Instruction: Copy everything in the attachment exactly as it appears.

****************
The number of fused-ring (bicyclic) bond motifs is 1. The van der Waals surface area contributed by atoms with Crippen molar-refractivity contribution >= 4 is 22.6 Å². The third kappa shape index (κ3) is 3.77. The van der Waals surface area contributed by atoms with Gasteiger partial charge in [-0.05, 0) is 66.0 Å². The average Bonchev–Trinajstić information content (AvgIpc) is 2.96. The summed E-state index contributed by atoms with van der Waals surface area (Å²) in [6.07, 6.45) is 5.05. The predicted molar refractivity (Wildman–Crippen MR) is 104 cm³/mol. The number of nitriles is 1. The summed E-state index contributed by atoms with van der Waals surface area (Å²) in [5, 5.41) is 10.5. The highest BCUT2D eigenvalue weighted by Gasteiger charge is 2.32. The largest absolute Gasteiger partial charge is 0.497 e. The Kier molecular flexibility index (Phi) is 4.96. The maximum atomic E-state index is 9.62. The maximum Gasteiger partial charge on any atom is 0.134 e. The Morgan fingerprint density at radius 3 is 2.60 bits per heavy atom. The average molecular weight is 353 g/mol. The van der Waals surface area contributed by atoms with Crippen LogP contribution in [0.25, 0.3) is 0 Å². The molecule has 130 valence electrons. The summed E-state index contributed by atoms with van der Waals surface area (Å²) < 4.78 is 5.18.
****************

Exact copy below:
The number of fused-ring (bicyclic) bond motifs is 1. The van der Waals surface area contributed by atoms with Crippen molar-refractivity contribution >= 4 is 22.6 Å². The third kappa shape index (κ3) is 3.77. The van der Waals surface area contributed by atoms with Gasteiger partial charge in [-0.05, 0) is 66.0 Å². The average Bonchev–Trinajstić information content (AvgIpc) is 2.96. The summed E-state index contributed by atoms with van der Waals surface area (Å²) in [6.07, 6.45) is 5.05. The predicted molar refractivity (Wildman–Crippen MR) is 104 cm³/mol. The number of nitriles is 1. The summed E-state index contributed by atoms with van der Waals surface area (Å²) in [5, 5.41) is 10.5. The highest BCUT2D eigenvalue weighted by Gasteiger charge is 2.32. The largest absolute Gasteiger partial charge is 0.497 e. The Kier molecular flexibility index (Phi) is 4.96. The maximum atomic E-state index is 9.62. The maximum Gasteiger partial charge on any atom is 0.134 e. The Morgan fingerprint density at radius 3 is 2.60 bits per heavy atom. The average molecular weight is 353 g/mol. The van der Waals surface area contributed by atoms with Crippen LogP contribution in [0.25, 0.3) is 0 Å². The molecule has 130 valence electrons. The summed E-state index contributed by atoms with van der Waals surface area (Å²) < 4.78 is 5.18.